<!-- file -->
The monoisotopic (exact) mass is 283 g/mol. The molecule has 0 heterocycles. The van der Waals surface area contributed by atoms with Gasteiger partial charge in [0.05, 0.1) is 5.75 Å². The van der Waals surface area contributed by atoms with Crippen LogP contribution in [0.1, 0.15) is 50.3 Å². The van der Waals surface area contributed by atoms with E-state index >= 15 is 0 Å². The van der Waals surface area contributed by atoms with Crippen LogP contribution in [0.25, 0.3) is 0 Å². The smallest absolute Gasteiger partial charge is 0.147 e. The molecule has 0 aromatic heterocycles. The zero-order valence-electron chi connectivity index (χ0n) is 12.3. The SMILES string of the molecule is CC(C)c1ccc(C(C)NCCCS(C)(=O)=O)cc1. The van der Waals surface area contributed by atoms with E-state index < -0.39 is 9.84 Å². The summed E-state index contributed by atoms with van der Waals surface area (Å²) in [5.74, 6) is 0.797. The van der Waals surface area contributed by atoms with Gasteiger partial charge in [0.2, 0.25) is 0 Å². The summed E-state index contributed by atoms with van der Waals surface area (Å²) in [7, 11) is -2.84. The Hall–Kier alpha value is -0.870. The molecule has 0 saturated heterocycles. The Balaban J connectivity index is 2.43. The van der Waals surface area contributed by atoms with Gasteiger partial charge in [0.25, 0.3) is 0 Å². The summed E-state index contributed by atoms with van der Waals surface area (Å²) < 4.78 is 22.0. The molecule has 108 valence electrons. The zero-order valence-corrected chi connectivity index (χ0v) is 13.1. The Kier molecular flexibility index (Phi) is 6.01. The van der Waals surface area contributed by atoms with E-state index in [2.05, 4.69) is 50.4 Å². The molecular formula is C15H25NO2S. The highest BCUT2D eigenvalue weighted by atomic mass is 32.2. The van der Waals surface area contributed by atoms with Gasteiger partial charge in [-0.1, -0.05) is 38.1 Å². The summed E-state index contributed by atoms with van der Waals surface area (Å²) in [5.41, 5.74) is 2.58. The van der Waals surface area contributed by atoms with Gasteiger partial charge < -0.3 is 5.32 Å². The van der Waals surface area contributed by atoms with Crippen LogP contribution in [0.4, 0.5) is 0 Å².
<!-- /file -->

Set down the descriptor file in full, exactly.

The monoisotopic (exact) mass is 283 g/mol. The molecule has 0 heterocycles. The van der Waals surface area contributed by atoms with Gasteiger partial charge in [0.05, 0.1) is 5.75 Å². The van der Waals surface area contributed by atoms with Crippen LogP contribution in [0.1, 0.15) is 50.3 Å². The van der Waals surface area contributed by atoms with E-state index >= 15 is 0 Å². The van der Waals surface area contributed by atoms with Crippen LogP contribution in [0.25, 0.3) is 0 Å². The smallest absolute Gasteiger partial charge is 0.147 e. The molecule has 0 aromatic heterocycles. The zero-order valence-electron chi connectivity index (χ0n) is 12.3. The SMILES string of the molecule is CC(C)c1ccc(C(C)NCCCS(C)(=O)=O)cc1. The van der Waals surface area contributed by atoms with E-state index < -0.39 is 9.84 Å². The summed E-state index contributed by atoms with van der Waals surface area (Å²) in [5.74, 6) is 0.797. The van der Waals surface area contributed by atoms with Gasteiger partial charge in [0.2, 0.25) is 0 Å². The summed E-state index contributed by atoms with van der Waals surface area (Å²) in [7, 11) is -2.84. The Hall–Kier alpha value is -0.870. The molecule has 0 saturated heterocycles. The Balaban J connectivity index is 2.43. The van der Waals surface area contributed by atoms with Gasteiger partial charge in [0.25, 0.3) is 0 Å². The summed E-state index contributed by atoms with van der Waals surface area (Å²) < 4.78 is 22.0. The molecule has 108 valence electrons. The zero-order valence-corrected chi connectivity index (χ0v) is 13.1. The Kier molecular flexibility index (Phi) is 6.01. The van der Waals surface area contributed by atoms with E-state index in [2.05, 4.69) is 50.4 Å². The molecular formula is C15H25NO2S. The highest BCUT2D eigenvalue weighted by atomic mass is 32.2. The van der Waals surface area contributed by atoms with Gasteiger partial charge in [-0.1, -0.05) is 38.1 Å². The summed E-state index contributed by atoms with van der Waals surface area (Å²) in [5.41, 5.74) is 2.58. The van der Waals surface area contributed by atoms with Gasteiger partial charge < -0.3 is 5.32 Å². The van der Waals surface area contributed by atoms with Crippen LogP contribution in [0.4, 0.5) is 0 Å².